Eurozone Policymakers Deliver Long-Anticipated Debt Crisis Plan
- There was a rising tide in risk assets on Thursday, October 27, after a deal emerged from the Eurozone summit which addressed several of the key concerns that have plagued the region. The plan included a European bank recapitalization program, a framework for Greece to restructure its sovereign debt, and an enhanced financial backstop.
- Specifically, a 50% voluntary haircut was applied to financial sector bond holders of Greek government bonds to avoid a more disorderly restructuring. Meanwhile, the bank recapitalization program will require Eurozone banks to meet a Tier 1 capital ratio of 9% by the end of June 2012.
- While the bold plan to address the crisis assuaged near-term fears of greater contagion, we believe both the Eurozone area and the U.S. economy remain in a fragile state as consumer deleveraging continues.
- We believe heightened volatility may likely persist in the months ahead, given the prospects for slower growth, the persistently poor employment situation, the increasing focus on the debt “super committee” report, and 2012 election.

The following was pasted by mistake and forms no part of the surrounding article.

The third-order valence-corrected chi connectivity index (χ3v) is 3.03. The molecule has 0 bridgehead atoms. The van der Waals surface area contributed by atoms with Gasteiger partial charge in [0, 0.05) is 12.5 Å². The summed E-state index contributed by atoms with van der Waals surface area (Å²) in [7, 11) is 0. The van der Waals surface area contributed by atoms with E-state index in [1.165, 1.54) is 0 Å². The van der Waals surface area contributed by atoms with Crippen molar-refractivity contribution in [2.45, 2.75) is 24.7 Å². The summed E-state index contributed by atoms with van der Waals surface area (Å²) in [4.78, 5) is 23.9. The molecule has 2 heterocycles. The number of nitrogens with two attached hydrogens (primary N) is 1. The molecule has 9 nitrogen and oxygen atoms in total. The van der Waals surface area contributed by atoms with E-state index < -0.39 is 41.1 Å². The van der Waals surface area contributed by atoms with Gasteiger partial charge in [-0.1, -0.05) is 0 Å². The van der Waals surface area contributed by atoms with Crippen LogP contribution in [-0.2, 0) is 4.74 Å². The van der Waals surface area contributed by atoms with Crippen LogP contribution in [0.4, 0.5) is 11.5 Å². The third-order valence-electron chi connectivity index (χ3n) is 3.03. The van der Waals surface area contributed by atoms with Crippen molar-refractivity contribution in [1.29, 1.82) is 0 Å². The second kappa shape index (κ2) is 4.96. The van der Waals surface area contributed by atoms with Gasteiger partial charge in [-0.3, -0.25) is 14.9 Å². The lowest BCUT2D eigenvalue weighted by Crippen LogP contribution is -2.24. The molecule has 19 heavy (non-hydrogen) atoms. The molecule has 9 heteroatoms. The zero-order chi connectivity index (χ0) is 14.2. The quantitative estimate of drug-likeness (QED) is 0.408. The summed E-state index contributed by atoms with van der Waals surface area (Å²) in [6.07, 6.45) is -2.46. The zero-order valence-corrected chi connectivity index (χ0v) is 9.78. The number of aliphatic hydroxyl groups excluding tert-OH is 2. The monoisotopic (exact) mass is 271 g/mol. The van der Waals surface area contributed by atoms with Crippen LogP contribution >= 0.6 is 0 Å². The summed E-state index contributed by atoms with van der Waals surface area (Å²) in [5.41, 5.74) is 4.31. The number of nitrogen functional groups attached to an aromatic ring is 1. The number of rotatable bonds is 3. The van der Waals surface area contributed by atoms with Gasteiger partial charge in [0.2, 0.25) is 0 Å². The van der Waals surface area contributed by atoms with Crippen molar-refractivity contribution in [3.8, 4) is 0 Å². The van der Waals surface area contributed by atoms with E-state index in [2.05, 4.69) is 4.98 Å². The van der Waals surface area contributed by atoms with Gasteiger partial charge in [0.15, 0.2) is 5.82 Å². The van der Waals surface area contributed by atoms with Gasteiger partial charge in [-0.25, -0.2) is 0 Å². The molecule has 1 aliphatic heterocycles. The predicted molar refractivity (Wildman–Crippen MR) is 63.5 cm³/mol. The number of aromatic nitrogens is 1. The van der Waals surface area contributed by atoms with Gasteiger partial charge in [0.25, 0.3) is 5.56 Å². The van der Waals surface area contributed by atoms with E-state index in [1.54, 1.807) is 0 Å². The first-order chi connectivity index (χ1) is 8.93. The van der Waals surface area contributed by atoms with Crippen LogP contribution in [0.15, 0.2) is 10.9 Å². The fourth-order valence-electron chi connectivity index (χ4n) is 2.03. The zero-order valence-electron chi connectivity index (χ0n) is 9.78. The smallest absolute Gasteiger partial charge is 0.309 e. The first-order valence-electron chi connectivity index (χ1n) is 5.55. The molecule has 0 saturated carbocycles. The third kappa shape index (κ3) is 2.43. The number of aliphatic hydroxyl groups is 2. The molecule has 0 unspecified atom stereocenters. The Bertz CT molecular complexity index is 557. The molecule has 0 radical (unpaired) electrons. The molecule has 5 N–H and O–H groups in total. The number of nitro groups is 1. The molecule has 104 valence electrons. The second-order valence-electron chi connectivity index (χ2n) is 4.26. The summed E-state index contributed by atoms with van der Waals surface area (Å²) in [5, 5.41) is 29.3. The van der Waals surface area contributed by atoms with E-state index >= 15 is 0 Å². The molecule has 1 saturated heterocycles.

Based on the tendency for European policymakers to over promise and under deliver, the bar for a meaningful policy response coming out of the recent Eurozone summit was low. As such, we were pleasantly surprised to wake up on Thursday morning to find that European leaders were able to reach agreement on a plan to take the first step to address the European debt crisis. By no means are we – or anyone else – saying that Europe’s issues have been solved, as this will be a process that takes years to fix. However, it is encouraging to see policymakers step up and deliver a comprehensive plan that begins to address the Eurozone debt crisis, especially considering the relatively weak economic backdrop and the fragile state of confidence. The initial market response to the measures has been very positive as well, with both domestic and international equities rallying and bond spreads in peripheral Eurozone countries falling.